A Rosh HaAyin resident who was listening remarked that somebody should calculate how much oxygen the trees planted by KKL-JNF have contributed to the country.
Standing nearby and brimming with pride as she watched pupils Noam and Mia deliver an explanation about climate change was Dr. Nigist Mengesha, who heads the Education portfolio in the Rosh HaAyin Municipality. “I am so happy that the schools under my jurisdiction have taken on the task of teaching about ecology and sustainability, and that the youngsters themselves find it important to promote these values to the general public for the benefit of all.”
 
Three KKL-JNF stations, in the form of enormous board games, were also situated in the forest clearing to teach sustainability and ecology. They were manned by KKL-JNF guides Yuval Shvatzvald andRina Margel.
 
Residents of Rosh HaAyin believe that it is not by chance that the main Earth Day event in Israel took place in their city. Deputy Mayor of Rosh HaAyin Sigal Sheinman, who is also a member of the city’s environmental committee, said that Rosh Ha’ayin is Israel’s most active city in environmental issues.
“We have a very busy environmental forum on the city council. People from all over the world come to visit the Afek Ecological School. We have a kindergarten that recently won the country’s recycling prize after they collected 58,000 used bottles and cans. Our relationship with KKL-JNF is extensive and far-reaching as part of our “green agenda”. Let us not forget that this whole event is taking place in our very own KKL-JNF Community Forest.”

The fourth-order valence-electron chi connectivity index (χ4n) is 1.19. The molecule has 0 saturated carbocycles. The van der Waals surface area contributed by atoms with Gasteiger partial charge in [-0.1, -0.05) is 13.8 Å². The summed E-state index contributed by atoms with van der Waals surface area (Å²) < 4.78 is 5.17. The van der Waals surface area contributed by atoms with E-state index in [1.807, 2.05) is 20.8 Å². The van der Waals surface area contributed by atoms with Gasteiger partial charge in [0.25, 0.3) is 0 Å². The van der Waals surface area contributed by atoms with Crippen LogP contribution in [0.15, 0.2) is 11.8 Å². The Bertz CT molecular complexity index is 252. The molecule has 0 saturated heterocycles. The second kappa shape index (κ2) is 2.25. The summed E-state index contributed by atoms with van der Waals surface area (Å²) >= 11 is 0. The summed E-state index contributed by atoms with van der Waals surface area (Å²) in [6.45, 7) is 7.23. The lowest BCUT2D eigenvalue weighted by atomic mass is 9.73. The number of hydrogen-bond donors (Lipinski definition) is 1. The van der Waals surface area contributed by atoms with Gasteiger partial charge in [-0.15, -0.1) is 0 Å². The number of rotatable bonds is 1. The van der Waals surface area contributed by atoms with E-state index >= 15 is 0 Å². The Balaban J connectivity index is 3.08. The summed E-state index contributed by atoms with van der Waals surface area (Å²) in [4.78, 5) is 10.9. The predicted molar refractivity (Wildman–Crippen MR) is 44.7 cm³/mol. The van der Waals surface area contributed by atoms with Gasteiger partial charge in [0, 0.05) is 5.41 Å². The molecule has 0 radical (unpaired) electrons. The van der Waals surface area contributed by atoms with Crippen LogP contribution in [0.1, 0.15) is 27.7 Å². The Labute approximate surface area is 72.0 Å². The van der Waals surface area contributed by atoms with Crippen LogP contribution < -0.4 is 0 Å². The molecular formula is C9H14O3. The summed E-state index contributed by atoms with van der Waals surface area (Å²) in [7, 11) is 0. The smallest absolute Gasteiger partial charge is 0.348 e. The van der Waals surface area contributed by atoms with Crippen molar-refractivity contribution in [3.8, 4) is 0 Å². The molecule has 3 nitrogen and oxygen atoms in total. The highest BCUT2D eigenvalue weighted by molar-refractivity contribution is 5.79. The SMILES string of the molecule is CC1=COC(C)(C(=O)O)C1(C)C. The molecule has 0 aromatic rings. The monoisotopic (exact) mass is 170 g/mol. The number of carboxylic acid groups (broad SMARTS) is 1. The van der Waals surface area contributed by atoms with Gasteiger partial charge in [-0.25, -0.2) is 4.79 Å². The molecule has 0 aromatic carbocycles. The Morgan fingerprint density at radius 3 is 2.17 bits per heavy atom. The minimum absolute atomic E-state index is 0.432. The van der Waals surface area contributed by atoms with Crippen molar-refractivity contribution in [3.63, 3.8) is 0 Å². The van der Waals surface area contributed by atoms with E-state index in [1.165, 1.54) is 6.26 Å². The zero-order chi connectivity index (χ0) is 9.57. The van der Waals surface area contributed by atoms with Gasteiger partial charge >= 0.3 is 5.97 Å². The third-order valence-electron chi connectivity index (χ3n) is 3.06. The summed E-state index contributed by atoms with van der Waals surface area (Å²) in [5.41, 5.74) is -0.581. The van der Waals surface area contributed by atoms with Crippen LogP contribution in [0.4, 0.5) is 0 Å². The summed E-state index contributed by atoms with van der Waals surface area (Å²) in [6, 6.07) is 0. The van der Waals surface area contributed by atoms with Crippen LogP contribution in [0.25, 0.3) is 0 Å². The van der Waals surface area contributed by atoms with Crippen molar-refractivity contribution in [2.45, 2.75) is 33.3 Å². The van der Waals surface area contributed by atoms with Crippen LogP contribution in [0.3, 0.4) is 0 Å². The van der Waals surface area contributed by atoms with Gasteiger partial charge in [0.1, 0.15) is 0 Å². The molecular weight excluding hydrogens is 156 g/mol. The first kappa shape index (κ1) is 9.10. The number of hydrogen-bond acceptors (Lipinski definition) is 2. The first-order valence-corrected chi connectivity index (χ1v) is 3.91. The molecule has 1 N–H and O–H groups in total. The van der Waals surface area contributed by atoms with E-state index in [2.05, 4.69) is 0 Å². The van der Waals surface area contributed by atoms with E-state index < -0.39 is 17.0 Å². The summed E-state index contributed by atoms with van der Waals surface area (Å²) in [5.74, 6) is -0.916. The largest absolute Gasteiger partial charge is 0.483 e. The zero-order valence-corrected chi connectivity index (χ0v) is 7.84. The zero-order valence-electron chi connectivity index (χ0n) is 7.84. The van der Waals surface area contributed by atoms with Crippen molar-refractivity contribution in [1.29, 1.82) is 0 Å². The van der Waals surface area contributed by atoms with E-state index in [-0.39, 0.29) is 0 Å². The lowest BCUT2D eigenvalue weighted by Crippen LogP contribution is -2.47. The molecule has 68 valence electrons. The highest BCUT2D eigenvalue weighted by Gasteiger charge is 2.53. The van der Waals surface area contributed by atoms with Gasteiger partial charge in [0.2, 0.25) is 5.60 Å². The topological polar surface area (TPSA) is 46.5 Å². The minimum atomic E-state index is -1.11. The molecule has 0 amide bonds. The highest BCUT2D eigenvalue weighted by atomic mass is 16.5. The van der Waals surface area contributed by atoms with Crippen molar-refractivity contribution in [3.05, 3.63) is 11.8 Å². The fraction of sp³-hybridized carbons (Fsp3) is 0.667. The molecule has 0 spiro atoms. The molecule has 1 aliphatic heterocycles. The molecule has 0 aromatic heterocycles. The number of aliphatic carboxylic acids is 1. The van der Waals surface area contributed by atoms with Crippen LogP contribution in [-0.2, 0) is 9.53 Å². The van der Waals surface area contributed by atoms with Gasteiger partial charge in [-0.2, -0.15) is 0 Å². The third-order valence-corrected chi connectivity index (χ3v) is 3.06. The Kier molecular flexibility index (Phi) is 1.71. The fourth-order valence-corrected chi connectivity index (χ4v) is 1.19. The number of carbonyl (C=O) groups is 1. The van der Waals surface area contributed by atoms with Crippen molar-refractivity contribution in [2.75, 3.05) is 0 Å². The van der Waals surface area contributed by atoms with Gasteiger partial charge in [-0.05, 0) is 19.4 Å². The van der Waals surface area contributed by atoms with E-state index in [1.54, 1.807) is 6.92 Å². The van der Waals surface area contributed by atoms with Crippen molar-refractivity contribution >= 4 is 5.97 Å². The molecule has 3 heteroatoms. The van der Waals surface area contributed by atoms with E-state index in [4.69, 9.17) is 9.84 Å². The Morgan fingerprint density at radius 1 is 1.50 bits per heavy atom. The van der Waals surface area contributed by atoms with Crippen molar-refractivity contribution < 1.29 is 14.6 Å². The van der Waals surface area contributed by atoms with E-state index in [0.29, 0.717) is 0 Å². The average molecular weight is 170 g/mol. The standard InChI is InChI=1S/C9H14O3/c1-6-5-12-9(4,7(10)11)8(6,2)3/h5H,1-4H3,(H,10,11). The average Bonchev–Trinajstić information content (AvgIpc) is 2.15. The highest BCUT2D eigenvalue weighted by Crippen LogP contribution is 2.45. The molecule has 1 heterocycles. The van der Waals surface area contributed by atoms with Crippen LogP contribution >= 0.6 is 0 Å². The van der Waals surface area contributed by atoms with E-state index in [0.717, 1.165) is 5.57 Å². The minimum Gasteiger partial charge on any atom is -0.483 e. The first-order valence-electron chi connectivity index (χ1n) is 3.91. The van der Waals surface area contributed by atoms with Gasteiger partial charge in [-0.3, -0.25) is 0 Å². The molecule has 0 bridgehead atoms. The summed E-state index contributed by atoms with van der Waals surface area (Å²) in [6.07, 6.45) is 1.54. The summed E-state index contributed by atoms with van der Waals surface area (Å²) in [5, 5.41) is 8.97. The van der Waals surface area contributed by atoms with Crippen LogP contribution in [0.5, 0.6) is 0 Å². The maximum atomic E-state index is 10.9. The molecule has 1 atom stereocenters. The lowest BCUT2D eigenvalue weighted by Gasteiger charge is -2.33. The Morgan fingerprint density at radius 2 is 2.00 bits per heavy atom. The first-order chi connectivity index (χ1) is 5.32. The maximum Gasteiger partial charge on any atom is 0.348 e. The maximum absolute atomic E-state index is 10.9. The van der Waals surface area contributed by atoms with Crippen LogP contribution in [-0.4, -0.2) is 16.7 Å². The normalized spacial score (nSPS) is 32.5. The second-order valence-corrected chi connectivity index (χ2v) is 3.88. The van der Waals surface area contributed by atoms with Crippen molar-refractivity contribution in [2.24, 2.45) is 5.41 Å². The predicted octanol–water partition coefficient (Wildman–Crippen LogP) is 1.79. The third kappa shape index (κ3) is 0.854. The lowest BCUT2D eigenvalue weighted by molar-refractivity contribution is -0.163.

The Rosh HaAyin Forest was the first KKL-JNF forest to be designated a community forest. KKL-JNF’s Netta Mizrachi said that KKL-JNF considers the connection between a community and its forest of prime importance.
“The communities’ activities are led by local Forest Trustees in coordination with KKL-JNF on the one hand and the City Council on the other. This status means that local residents have a say in the character and in the upkeep of their forest for themselves and for future generations. They also usually insist that the forest remains authentic and primal without coffee shops and ice cream stands.”
 
Rosh HaAyin Forest Trustee Talya Smolash explained how the idea of the community forest came to Israel from Europe and how it was introduced to KKL-JNF.
“It began in 2004 when Rosh HaAyin resident Moshe Shaler, who was also a KKL-JNF employee, decided that the European model of Community Forests would work in Israel. We formed a committee to promote the idea. He was the driving force behind the project and our “foot in the door” at KKL-JNF. The idea was quickly accepted and become a huge success. On weekends, this forest is packed with visitors. The concept has since been adopted successfully in several other KKL-JNF forests around the country.”
 
At one of the stations, Director General of the City of Rosh Haayin Shlomo Shilo was seen having an intense discussion with pupils from the Afek School about climate change. When asked about the origin of his impressive climatology knowledge, he said that during his army service he had to take an advanced climatology course as part of his service in an elite IDF unit. He also said that Earth Day in Rosh HaAyin is the climax of the ecological activities that are carried out through the year.
“This day portrays what I call the compass of Rosh HaAyin. It points to where we want to go, and the direction we are following, in our schools and in afterschool activities. Today I can happily say that we have much to be proud of, and much to be thankful for, in our relationship with KKL-JNF”.